One of my Father’s sayings was that you get out of life what you put into it.
At the time, the saying didn’t mean much to me. Now, I am awed by its
wisdom. To me, the saying adds meaning to almost every aspect of my life.
And that most certainly includes the relationship that my wife and I have
with our dog. Yes, we get out of our dog what we put into her.
Looking back, we realize that we have put a whole heaping lot into our dog.
All of the walks, the tugging, the fetching, the chasing. All of the long sits
and longer downs, the healing and staying and recalling. All of the lead
outs. All of the jumps and the weaves and the contacts. All of the training
and trialling. All of the feeding and grooming. All of the treats and the toys.
All of the praising and ignoring and waiting. And sometimes the frustration.
All of the spending. All of the time spent basking in the simple fact of her
company. All of the joy. All of the worry. All of the love.
All in all, we have put a whole heaping lot into our dog. We do not regret
any of it. We have received a whole heaping lot in return.
When I was in college I took a lot of philosophy courses so I went through
the whole existentialism thing. Soren Kierkegaard, Jean-Paul Sartre, Franz
Kafka, Albert Camus. Life is absurd. It has no intrinsic meaning. Then I met
my future wife, we courted and married and life made sense again. But
more than 40 years later, when I am out at night and look at the stars, when
I think about the current teachings of astronomy, when I focus on the
endless universal expanse, I get those existential feelings all over again.
Then my dog comes up to me, nudges me with her nose, and all is well. My
dog does not think that life is absurd. My dog has no regard for intrinsic
meaning. She is content with the immediacy of my presence. If I throw in a
kind word, a scratch behind the ear, a treat or a tennis ball, all the better.
These things give meaning to her life. These things, and the people and the
dogs that she knows, and squirrels and cats and weave poles and tug toys
and frisbees and walks and smells and plastic bottles and car rides and all
the rest. My dog does not suffer from existential crises, or worry about the
future or her place in the universe. She stays grounded and focused on her
immediate surroundings. I am soothed by the immediacy of her presence.
I have great respect for the people who put their dogs to work as therapy
dogs. The time and effort that they devote to their communities make the
world a better place in simple yet profound ways. Dogs have the ability to
bestow joy and comfort on we human beings and therapy dogs bring those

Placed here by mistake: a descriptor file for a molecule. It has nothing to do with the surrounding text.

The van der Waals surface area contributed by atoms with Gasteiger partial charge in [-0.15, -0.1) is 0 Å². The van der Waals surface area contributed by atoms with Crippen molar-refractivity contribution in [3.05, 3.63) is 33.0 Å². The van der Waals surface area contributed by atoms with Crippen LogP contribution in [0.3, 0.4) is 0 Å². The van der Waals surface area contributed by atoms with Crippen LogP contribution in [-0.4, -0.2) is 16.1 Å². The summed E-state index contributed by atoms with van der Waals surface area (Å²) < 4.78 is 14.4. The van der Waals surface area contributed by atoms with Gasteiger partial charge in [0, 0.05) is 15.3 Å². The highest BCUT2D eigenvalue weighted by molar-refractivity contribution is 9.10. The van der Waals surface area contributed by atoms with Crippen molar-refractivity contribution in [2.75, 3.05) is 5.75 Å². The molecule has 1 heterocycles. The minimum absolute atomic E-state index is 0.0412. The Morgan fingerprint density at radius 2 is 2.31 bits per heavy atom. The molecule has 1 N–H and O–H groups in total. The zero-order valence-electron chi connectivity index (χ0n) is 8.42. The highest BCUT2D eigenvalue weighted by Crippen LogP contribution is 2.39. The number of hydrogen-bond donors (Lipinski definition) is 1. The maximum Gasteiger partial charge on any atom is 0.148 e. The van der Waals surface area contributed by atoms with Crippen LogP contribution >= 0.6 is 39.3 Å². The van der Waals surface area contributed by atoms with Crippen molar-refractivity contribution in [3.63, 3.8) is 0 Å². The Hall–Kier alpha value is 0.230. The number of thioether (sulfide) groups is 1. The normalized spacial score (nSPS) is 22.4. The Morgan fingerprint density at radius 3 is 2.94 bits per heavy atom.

pleasures to people who need them the most. I wish that my dog had the
temperament towards strangers that is required for a therapy dog, but I am
wary. I hope that as she grows older and more mature we will be able to go
down that wonderful path together. In the meantime, as selfish as it is, I
have come to realize that even if she is never able to earn a therapy dog
certification, my dog is a therapy dog. She provides therapy to me..
I know the secret to happiness. Well, maybe not THE secret to happiness.
After all, life is complex and there are many possible paths to take. But I
certainly know one secret to happiness. Simply put, the secret is to do
things for others. I believe that most humans are wired to derive a deepseated
sense of satisfaction out of doing things for others. In other words,
We humans are a very self-centered species, so when I refer to “others”, it
is quite natural to think of other humans. In fact, “others” includes animals.
Why do our dogs make us so happy? Just think of all the things that we do
for them. “Others” even includes plants. Just ask any avid gardener.
Fortunately for us, we almost always have opportunities to do things for
others. Could it be possible that the more of these opportunities we take,
the happier we are? We do need to take care of ourselves also, so there is
a balance that must be struck, but . . ., well . . ., maybe?
One of the ways that I find happiness these days is by being as active as
possible in BHAD. We really are a wonderful community of very diverse
people with a common interest and a bunch of amazing dogs. Our
activities are a lot of fun but they also require a lot of effort. One thing that I
know for certain is that at the end of a BHAD trial, on Sunday afternoon,
when everything is put away, no matter how many Q’s or NQ’s my dog and
I gathered up, I always, always feel happy.
There are dogs that go to the agility trial start line full of focus and purpose.